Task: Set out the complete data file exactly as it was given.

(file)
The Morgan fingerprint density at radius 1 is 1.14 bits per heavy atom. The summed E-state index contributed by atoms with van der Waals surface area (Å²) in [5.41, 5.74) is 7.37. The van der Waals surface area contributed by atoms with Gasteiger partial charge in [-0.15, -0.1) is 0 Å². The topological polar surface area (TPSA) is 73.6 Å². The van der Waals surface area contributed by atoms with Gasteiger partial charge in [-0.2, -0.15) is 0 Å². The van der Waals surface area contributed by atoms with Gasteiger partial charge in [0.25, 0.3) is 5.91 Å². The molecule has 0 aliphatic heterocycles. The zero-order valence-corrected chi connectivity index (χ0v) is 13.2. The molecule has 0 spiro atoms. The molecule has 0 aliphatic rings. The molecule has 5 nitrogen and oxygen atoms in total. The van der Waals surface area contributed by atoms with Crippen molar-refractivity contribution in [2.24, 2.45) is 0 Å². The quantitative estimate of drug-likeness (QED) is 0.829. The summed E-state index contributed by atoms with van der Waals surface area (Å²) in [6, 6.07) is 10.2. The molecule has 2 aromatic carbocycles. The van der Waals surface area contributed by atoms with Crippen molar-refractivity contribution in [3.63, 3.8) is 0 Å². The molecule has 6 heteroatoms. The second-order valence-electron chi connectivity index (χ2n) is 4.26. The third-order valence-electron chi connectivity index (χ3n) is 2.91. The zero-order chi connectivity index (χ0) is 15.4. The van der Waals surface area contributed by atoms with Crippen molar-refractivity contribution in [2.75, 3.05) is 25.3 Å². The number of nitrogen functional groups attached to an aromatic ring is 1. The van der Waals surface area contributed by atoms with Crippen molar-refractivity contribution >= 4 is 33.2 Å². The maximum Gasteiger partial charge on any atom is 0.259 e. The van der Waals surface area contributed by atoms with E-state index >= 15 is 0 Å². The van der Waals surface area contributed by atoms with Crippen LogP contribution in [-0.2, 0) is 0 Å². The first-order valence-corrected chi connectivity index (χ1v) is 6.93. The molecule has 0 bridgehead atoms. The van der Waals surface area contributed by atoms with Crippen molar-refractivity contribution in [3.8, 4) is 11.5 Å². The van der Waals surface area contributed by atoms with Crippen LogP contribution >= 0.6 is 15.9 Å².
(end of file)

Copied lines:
The Morgan fingerprint density at radius 1 is 1.14 bits per heavy atom. The summed E-state index contributed by atoms with van der Waals surface area (Å²) in [5.41, 5.74) is 7.37. The van der Waals surface area contributed by atoms with Gasteiger partial charge in [-0.15, -0.1) is 0 Å². The topological polar surface area (TPSA) is 73.6 Å². The van der Waals surface area contributed by atoms with Gasteiger partial charge in [-0.2, -0.15) is 0 Å². The van der Waals surface area contributed by atoms with Gasteiger partial charge in [0.25, 0.3) is 5.91 Å². The molecule has 0 aliphatic heterocycles. The zero-order valence-corrected chi connectivity index (χ0v) is 13.2. The molecule has 0 spiro atoms. The molecule has 0 aliphatic rings. The molecule has 5 nitrogen and oxygen atoms in total. The van der Waals surface area contributed by atoms with Crippen molar-refractivity contribution in [2.24, 2.45) is 0 Å². The quantitative estimate of drug-likeness (QED) is 0.829. The summed E-state index contributed by atoms with van der Waals surface area (Å²) in [6, 6.07) is 10.2. The molecule has 2 aromatic carbocycles. The van der Waals surface area contributed by atoms with Crippen molar-refractivity contribution in [3.63, 3.8) is 0 Å². The molecule has 6 heteroatoms. The second-order valence-electron chi connectivity index (χ2n) is 4.26. The third-order valence-electron chi connectivity index (χ3n) is 2.91. The zero-order chi connectivity index (χ0) is 15.4. The van der Waals surface area contributed by atoms with Crippen molar-refractivity contribution in [2.75, 3.05) is 25.3 Å². The number of nitrogen functional groups attached to an aromatic ring is 1. The van der Waals surface area contributed by atoms with Crippen molar-refractivity contribution >= 4 is 33.2 Å². The maximum Gasteiger partial charge on any atom is 0.259 e. The van der Waals surface area contributed by atoms with E-state index >= 15 is 0 Å². The van der Waals surface area contributed by atoms with Crippen LogP contribution in [-0.2, 0) is 0 Å². The first-order valence-corrected chi connectivity index (χ1v) is 6.93. The molecule has 0 bridgehead atoms. The van der Waals surface area contributed by atoms with Crippen molar-refractivity contribution in [3.8, 4) is 11.5 Å². The van der Waals surface area contributed by atoms with Crippen LogP contribution >= 0.6 is 15.9 Å².